The GITT is a hybrid analytical–numerical method that is here employed to perform the nonlinear stability analysis. Its application starts by defining an eigenfunction expansion for the different fields in all spatial variables. This expansion is based on auxiliary eigenvalue problems. One then proceeds to integral transform the governing equations, eliminating their spatial dependence and generating an infinite series of ordinary differential equations in time for the transformed fields. Because these eigenvalue problems belong to the Sturm–Liuville class, they give rise to a convergent series solution. Hence, this series can be properly truncated in order to guarantee a user prescribed error tolerance. This system is thus solved numerically, and the transformed fields obtained are used to recover the original temperature and streamfunction fields.

### (a) The auxiliary eigenvalue problems

The auxiliary eigenvalue problems for the streamfunction disturbance fields in the *x*- and *y*-directions are defined as

On the other hand, the auxiliary eigenvalue problems for the temperature disturbance fields in the *x*- and *y*-directions are defined as

The inverse-transform pairs for the streamfunction disturbances are

### (b) Integral transform procedure

Once the auxiliary eigenvalue problems have been defined, it is possible to integral transform governing equations (4.5). One first operates this transformation along the *x*-direction, i.e. multiply equation (4.5a) by *x*≤*s* to obtain
*x*-direction, this procedure is repeated in the *y*-direction. In order to do so, equation (5.11) is multiplied by *y*≤1 to yield

## 6. Numerical analysis

Once all the governing equations and initial conditions are transformed, the truncated version of the system of equations (5.14), (5.16) and (5.18) is solved numerically by means of the software Mathematica. In particular, the tool *NDSolve* is employed. The transformed disturbance fields *Θ* and streamfunction *Ψ* are recovered using the inverse transformations in equations (5.5)–(5.8). In order to verify if a given parameter set leads to unstable conditions, we make sure that the velocity of the steady convective state at different random positions inside the domain has reached a non-zero value even though a motionless initial state was imposed. For this work, *t*_{max}=10^{3} was considered a large enough time value to verify if the perturbed system converged to a steady convective state. If we define *tol*=10^{−5}, then we assumed to reach the steady state when ∂*Θ*/∂*t*<*tol*. For all the simulations performed here, we reached the nonlinear saturation for 10^{1}<*t*<10^{2}.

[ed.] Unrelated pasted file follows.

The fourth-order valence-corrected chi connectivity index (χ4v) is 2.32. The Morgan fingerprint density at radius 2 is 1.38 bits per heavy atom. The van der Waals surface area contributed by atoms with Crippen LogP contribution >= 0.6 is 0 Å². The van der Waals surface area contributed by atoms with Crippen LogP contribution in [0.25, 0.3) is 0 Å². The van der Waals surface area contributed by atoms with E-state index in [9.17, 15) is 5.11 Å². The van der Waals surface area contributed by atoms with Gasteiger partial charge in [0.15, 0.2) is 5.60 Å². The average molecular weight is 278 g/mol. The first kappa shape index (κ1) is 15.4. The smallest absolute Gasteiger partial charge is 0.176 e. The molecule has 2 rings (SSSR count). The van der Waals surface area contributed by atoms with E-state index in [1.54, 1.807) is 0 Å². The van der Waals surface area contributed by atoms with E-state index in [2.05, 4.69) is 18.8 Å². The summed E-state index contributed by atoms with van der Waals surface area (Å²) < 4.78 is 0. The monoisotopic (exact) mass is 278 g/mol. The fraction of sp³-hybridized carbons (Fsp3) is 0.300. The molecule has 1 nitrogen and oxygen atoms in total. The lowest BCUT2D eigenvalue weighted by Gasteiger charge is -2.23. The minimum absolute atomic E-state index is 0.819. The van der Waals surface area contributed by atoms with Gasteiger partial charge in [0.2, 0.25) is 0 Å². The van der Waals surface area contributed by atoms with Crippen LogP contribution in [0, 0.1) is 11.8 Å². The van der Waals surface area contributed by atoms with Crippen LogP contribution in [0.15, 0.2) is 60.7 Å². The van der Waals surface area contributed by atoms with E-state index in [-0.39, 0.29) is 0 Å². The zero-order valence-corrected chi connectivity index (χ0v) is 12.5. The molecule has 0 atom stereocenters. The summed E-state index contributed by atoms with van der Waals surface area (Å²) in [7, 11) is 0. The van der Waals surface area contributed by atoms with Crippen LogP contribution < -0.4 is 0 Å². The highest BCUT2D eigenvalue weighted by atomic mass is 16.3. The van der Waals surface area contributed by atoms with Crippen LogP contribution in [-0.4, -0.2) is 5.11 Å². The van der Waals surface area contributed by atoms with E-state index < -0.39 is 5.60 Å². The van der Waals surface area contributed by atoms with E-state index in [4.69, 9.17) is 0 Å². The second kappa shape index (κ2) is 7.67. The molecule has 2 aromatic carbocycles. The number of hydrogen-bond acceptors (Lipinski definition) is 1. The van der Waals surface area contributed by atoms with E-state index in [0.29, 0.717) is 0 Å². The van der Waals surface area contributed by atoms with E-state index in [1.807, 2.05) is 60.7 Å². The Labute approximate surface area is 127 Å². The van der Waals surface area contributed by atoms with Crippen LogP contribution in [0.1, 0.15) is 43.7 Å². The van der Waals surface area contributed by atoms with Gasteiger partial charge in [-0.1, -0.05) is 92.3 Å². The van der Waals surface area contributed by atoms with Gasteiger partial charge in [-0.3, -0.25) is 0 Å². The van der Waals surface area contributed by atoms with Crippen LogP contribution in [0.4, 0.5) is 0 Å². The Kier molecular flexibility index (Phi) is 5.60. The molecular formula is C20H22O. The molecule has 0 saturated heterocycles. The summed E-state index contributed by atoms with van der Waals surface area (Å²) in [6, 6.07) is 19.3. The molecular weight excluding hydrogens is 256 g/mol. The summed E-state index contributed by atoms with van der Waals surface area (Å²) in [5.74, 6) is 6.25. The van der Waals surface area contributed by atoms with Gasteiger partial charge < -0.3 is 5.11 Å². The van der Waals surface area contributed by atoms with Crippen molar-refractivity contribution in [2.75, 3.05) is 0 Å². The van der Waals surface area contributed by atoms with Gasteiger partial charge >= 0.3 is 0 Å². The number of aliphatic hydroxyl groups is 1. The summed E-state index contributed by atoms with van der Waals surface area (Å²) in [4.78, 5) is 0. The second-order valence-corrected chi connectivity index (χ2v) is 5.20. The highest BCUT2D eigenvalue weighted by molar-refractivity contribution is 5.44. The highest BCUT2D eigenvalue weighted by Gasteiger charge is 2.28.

A key parameter in the present analysis is named here *v*_{T}, which is the dimensionless threshold velocity used to identify the onset of instability. In other words, the velocity field departs from its initial conduction state when its magnitude is higher than the value provided by this parameter. It distinguishes the incoherent motion owing to Brownian diffusion from the coherent motion owing to convection. We identify this threshold with the mass diffusion velocity *v*_{D} of a fluid in a porous medium. It should be stressed that we are dealing with a secondary flow superposed to a basic flow. In order to understand the base flow convective instability, the mass diffusion velocity associated with the disturbance is subtracted from the sought overall solution. We thus consider *v*_{D} as a constant value independent of the magnitude of the basic flow. A typical value for the effective diffusivity coefficient for solutes in liquid saturated porous media is *D*∼10^{−9} m^{2} s^{−1} [33]. The respective dimensional velocity is then given by *v*_{D}=*D*/*H*. On the other hand, because the thermal diffusivity of a fluid is of order ∼10^{−7} m^{2} s^{−1}, on average, equation (2.2) can be used to define the dimensionless velocity *v*_{T} as
*N* was imposed for all truncated series in this paper. Because they are convergent series, *N* has to be chosen high enough to guarantee a user prescribed error tolerance. However, in order to increase the accuracy of the results without increasing the computational cost, a reordering scheme was applied to each summation series pair in equations (5.14) and (5.16). The idea underneath this reordering is that terms with indexes such as (*i*,*j*)=(2,2) are more important than terms with indexes such as (*i*,*j*)=(1,15) and, hence, should be added first in the summation process. In doing so, convergence is achieved using a significantly smaller number of terms in the truncated equations. The criterion employed here to reorder these series *a priori* is based on the classical pure thermal diffusion eigenvalues from the auxiliary eigenvalue problems in equations (5.1) and (5.3). A comparison among results obtained with different number of equations *N* is shown in figure 2 for *N*=5,10,20,40,80. It is possible to note that *N*=5 is not sufficient to draw the lower neutral stability branch. With *N*=10, the first part of the lower branch can be drawn, but not the other parts. The whole lower branch can only be drawn with at least *N*=40, where the results obtained with *N*=80 do not add any additional information to this figure.